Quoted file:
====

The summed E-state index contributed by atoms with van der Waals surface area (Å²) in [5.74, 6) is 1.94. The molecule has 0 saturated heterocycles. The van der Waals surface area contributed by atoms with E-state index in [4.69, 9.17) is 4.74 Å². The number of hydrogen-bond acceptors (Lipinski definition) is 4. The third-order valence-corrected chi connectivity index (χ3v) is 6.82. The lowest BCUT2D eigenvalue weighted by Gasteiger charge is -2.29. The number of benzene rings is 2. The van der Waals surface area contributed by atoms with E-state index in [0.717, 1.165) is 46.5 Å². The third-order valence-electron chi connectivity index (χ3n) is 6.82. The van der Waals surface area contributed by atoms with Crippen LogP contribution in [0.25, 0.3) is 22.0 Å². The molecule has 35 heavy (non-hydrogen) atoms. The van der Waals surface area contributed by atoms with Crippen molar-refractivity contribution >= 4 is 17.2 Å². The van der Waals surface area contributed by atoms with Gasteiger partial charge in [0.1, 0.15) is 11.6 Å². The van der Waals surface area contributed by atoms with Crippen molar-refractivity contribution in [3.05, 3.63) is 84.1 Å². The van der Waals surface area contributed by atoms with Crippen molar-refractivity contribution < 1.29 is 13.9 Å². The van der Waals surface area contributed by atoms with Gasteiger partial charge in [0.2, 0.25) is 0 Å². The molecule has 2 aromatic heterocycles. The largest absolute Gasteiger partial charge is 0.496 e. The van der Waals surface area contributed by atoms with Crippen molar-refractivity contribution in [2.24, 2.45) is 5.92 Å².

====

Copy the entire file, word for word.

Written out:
The summed E-state index contributed by atoms with van der Waals surface area (Å²) in [5.74, 6) is 1.94. The molecule has 0 saturated heterocycles. The van der Waals surface area contributed by atoms with E-state index in [4.69, 9.17) is 4.74 Å². The number of hydrogen-bond acceptors (Lipinski definition) is 4. The third-order valence-corrected chi connectivity index (χ3v) is 6.82. The lowest BCUT2D eigenvalue weighted by Gasteiger charge is -2.29. The number of benzene rings is 2. The van der Waals surface area contributed by atoms with E-state index in [0.717, 1.165) is 46.5 Å². The third-order valence-electron chi connectivity index (χ3n) is 6.82. The van der Waals surface area contributed by atoms with Crippen LogP contribution in [0.25, 0.3) is 22.0 Å². The molecule has 35 heavy (non-hydrogen) atoms. The van der Waals surface area contributed by atoms with Crippen molar-refractivity contribution >= 4 is 17.2 Å². The van der Waals surface area contributed by atoms with Gasteiger partial charge in [0.1, 0.15) is 11.6 Å². The van der Waals surface area contributed by atoms with Crippen molar-refractivity contribution in [3.05, 3.63) is 84.1 Å². The van der Waals surface area contributed by atoms with Crippen molar-refractivity contribution < 1.29 is 13.9 Å². The van der Waals surface area contributed by atoms with Gasteiger partial charge in [0.2, 0.25) is 0 Å². The molecule has 2 aromatic heterocycles. The largest absolute Gasteiger partial charge is 0.496 e. The van der Waals surface area contributed by atoms with Crippen molar-refractivity contribution in [2.24, 2.45) is 5.92 Å².